Skip to Content

Personalized Stem Cells from Menstrual Blood

C’elle promises to “preserve ‘Your Monthly Miracle.’”
November 13, 2007

Thanks to the surge in interest in stem cells and the potential power of regenerative medicine, a growing number of companies are offering to isolate and store stem cells from various sources: babies’ placentas, adult blood, and even extra embryos generated for in vitro fertilization. The latest option comes from Cryo-Cell International, a Florida-based cord-blood bank. Brilliantly christened C’elle, the company is now offering women the chance to store their own menstrual stem cells. The service costs $499 for processing and the first year’s storage, with a subsequent annual storage fee of $99 per year.

According to Cryo-Cell’s website, the cells present

a potential source for promising regenerative therapies to treat heart disease, diabetes, neurological disorders like spinal cord injury, Parkinson’s and Alzheimer’s diseases, in addition to cosmeceutical applications such as anti-aging therapies, to name a few …

The Company believes that the C’elle service offers women no matter what their age, with the unique opportunity to preserve “Your Monthly Miracle” while they are in good health and have access to this distinctive source of stem cells …

Upon ordering, you’ll receive an attractive, discreet C’elle collection kit by FedEx delivery. Inside, you’ll find everything needed for you to collect and send your C’elle menstrual stem cells for processing and preservation, including a menstrual cup, collection tubes, prepaid FedEx airbill for return shipment to Cryo-Cell, and comprehensive instructions for use.

The biggest issue with many of these services is that there are very few, if any, current therapeutic uses. The companies are banking on promises of future therapies that may never pan out, or may not actually require the cells that the client has been faithfully paying to store.

The menstrual stem cells, derived from the uterine lining shed during a woman’s monthly period, are a relatively new discovery. In the lab, they can differentiate into neural, cardiac, bone, cartilage, and fat cells, and they’re being tested in animal models for various medical applications. And while menstrual stem cells present a noninvasive potential source of stem cells, they have only been under study for a short time, making their future utility even more uncertain.

An article from the BBC news highlights criticism of the new service.

Professor Peter Braude, professor of Obstetrics and Gynaecology, from London’s King’s College and Guy’s and St Thomas’ Hospital, said: “This is all hypothesis and hype. This is such a long way off. I can see no reason why you would need to collect your own menstrual fluid.

“The thing that worries me most is that it is capitalising on people’s insecurity.”

Mercedes Walton, chairman and CEO of Cryo-Cell, said: “It’s not preying upon a fear. Stem cell science is real.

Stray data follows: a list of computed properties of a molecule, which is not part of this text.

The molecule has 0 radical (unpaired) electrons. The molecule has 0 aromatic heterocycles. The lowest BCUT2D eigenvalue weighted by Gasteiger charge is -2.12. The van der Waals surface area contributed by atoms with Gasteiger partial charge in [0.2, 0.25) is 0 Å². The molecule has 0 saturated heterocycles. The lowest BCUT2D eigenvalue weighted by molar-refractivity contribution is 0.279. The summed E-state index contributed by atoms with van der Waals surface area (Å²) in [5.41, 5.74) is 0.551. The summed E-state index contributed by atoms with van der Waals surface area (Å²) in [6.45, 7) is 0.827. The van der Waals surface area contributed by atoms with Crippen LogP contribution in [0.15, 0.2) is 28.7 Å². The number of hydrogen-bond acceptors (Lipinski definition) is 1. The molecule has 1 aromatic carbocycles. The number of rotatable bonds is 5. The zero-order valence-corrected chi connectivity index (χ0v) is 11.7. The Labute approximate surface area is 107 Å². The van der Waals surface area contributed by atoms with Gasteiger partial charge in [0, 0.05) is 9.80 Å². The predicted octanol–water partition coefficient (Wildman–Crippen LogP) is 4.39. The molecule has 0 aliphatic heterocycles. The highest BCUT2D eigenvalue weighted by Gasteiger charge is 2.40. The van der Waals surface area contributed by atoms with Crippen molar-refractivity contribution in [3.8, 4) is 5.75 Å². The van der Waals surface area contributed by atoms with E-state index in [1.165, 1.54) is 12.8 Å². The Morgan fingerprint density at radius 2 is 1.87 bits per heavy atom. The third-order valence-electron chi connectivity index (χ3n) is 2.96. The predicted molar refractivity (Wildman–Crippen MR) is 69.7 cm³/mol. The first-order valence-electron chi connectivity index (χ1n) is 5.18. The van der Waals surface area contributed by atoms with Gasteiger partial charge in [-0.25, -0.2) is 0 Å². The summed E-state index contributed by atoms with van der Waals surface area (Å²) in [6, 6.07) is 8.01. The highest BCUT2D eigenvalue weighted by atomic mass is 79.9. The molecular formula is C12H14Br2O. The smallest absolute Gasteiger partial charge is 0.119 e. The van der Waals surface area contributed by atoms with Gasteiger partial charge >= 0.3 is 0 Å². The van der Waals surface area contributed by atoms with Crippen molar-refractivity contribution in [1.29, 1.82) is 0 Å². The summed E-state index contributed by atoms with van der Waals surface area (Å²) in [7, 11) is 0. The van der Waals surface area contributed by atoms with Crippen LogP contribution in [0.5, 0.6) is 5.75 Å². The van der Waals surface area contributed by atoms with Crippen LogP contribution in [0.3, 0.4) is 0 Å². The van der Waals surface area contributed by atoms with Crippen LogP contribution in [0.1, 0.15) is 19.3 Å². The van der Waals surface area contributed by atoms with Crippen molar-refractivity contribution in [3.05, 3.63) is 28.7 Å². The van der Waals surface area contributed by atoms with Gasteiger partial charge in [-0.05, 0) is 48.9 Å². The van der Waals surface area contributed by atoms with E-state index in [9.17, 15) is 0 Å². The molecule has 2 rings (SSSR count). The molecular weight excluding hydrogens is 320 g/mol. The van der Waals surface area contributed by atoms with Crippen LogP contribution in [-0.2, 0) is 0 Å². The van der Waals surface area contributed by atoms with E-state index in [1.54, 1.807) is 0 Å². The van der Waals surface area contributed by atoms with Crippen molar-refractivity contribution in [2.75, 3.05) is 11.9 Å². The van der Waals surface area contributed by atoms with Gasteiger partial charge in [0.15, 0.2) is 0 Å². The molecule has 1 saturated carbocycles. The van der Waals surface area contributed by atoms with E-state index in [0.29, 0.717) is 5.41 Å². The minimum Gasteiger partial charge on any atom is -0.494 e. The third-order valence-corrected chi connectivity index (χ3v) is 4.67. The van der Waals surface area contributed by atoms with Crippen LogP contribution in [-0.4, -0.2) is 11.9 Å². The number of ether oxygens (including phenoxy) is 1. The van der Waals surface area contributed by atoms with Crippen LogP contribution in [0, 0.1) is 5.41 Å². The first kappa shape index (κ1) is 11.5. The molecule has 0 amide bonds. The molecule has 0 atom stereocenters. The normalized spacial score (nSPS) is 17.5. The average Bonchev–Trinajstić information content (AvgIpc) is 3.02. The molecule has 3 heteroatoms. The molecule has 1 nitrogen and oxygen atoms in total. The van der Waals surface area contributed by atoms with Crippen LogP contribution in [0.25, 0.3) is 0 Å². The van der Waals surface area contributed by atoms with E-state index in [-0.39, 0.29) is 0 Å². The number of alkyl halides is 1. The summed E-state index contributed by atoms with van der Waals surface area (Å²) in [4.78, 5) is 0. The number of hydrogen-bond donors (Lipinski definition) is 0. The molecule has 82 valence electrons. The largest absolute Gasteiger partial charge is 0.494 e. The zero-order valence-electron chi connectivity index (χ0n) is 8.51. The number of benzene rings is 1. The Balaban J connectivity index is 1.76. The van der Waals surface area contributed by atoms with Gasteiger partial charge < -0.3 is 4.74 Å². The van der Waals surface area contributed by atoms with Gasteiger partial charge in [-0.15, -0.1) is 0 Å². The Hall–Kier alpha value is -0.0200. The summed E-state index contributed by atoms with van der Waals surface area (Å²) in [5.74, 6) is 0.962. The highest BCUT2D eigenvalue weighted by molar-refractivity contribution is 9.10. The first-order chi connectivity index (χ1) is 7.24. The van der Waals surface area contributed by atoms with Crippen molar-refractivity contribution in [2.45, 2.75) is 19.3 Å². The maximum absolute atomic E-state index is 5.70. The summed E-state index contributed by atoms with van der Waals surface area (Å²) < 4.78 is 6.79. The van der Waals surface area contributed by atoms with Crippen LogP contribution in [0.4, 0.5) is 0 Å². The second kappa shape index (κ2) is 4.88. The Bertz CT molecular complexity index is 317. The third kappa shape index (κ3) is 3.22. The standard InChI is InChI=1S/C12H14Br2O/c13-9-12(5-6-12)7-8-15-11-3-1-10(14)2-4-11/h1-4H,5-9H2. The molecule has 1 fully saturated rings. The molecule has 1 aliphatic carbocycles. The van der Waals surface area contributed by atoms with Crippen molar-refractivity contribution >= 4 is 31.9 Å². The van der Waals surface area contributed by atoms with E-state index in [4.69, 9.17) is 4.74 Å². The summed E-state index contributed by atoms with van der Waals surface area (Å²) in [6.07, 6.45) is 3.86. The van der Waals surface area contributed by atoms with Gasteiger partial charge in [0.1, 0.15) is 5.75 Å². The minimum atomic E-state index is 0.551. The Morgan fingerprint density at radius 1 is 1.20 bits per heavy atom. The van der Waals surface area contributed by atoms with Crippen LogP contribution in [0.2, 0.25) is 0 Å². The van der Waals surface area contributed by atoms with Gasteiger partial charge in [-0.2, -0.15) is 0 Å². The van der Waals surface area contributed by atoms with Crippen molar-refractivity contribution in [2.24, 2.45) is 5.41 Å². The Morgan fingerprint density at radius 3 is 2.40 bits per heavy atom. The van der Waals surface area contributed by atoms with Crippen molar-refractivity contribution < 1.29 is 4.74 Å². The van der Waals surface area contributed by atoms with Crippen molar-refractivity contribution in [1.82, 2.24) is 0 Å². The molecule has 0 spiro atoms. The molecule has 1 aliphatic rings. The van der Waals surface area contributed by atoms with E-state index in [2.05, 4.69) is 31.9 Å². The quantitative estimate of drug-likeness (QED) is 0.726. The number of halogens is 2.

“It’s building upon our knowledge, the proven history of stem cells and upon the hope of the advancements that will come with regenerative science.”

Rebecca Rutter, operations manager for UK-based private cord blood storage facility Cells4Life, questioned how practical the service was as a source for stem cells.

“Stem cells have been identified in menstrual blood. But it is too early to tell if they are going to be therapeutically viable.”

Keep Reading

Most Popular

A Roomba recorded a woman on the toilet. How did screenshots end up on Facebook?

Robot vacuum companies say your images are safe, but a sprawling global supply chain for data from our devices creates risk.

A startup says it’s begun releasing particles into the atmosphere, in an effort to tweak the climate

Make Sunsets is already attempting to earn revenue for geoengineering, a move likely to provoke widespread criticism.

10 Breakthrough Technologies 2023

Every year, we pick the 10 technologies that matter the most right now. We look for advances that will have a big impact on our lives and break down why they matter.

These exclusive satellite images show that Saudi Arabia’s sci-fi megacity is well underway

Weirdly, any recent work on The Line doesn’t show up on Google Maps. But we got the images anyway.

Stay connected

Illustration by Rose Wong

Get the latest updates from
MIT Technology Review

Discover special offers, top stories, upcoming events, and more.

Thank you for submitting your email!

Explore more newsletters

It looks like something went wrong.

We’re having trouble saving your preferences. Try refreshing this page and updating them one more time. If you continue to get this message, reach out to us at customer-service@technologyreview.com with a list of newsletters you’d like to receive.